Classic Cocktails

Craddock is also credited with creating several classic cocktails that are still popular today, including the White Lady, Corpse Reviver #2, and the famous Savoy Cocktail, the Corpse Reviver #1. His cocktails were known for their elegance and balance, and he was a master of combining flavours to create something unique and delicious.

The White Lady

Harry Craddock’s White Lady is a classic cocktail he is credited with creating during his time at the Savoy Hotel’s American Bar in London. The recipe includes gin, Cointreau, and lemon juice, shaken with ice and strained into a chilled glass. It is typically garnished with a strip of lemon peel. The White Lady has remained a popular cocktail in the decades since its creation and is considered a staple in the world of mixology.

Corpse Reviver #1

The Corpse Reviver #1 is a classic cocktail recipe that consists of equal parts of cognac, Calvados, and sweet vermouth, with a dash of absinthe. It is typically served in a chilled cocktail glass and garnished with a twist of lemon peel. The drink is known for its strong, complex flavor and is often enjoyed as a “hair of the dog” remedy for a hangover.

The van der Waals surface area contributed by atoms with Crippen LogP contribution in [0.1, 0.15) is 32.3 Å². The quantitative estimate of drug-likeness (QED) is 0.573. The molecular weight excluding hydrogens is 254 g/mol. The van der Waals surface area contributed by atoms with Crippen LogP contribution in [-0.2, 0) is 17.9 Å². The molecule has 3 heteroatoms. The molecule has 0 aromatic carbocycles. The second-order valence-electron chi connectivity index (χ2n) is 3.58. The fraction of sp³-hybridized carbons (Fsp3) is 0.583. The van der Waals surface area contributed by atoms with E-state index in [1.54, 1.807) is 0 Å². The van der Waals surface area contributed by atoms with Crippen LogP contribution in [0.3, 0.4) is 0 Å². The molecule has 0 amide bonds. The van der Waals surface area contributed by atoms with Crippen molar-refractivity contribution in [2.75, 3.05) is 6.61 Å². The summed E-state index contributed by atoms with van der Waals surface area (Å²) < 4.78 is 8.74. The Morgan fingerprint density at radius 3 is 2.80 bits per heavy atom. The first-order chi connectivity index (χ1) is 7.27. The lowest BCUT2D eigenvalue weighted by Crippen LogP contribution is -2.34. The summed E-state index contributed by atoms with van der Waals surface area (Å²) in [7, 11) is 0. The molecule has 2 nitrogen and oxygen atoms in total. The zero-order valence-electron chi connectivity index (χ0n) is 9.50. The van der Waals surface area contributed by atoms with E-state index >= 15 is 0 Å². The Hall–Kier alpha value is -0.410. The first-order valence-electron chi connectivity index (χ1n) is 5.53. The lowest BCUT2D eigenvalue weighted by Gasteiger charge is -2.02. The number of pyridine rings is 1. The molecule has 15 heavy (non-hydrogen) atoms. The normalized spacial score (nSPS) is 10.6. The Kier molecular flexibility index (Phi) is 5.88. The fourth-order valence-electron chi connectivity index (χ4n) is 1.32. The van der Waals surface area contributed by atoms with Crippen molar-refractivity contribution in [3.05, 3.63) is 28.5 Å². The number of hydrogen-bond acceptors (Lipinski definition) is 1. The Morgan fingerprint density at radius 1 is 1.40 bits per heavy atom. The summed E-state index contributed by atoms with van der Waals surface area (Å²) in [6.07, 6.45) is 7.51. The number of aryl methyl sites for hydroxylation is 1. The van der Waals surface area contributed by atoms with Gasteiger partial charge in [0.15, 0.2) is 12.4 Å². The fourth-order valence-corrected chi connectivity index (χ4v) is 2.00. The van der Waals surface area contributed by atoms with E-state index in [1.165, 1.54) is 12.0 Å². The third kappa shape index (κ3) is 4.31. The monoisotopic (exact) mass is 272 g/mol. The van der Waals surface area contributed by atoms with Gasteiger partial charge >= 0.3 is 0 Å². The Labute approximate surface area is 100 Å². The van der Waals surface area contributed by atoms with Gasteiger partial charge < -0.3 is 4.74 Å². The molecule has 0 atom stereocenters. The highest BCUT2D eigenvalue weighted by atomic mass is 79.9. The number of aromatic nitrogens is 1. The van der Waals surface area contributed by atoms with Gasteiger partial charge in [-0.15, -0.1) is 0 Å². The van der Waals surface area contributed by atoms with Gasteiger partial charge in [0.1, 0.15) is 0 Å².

Corpse Reviver #2

The Corpse Reviver #2 is a classic cocktail first recorded by Harry Craddock in his 1930 book “The Savoy Cocktail Book.” It is a gin-based drink that also includes Lillet Blanc, Cointreau, lemon juice, and a touch of absinthe. The cocktail is often regarded as a “hair of the dog” drink intended to cure a hangover. It has recently gained popularity as a brunch cocktail and is often served with a cherry or lemon twist garnish.

Craddock’s contributions to the world of cocktails are immeasurable, and his legacy lives on in the many bartenders he has inspired.

Learn how to make some of Harry Craddock’s signature cocktails.

Superstitions and Beliefs

Harry Craddock, one of the most famous bartenders in history, had several superstitions and beliefs that he followed during his career.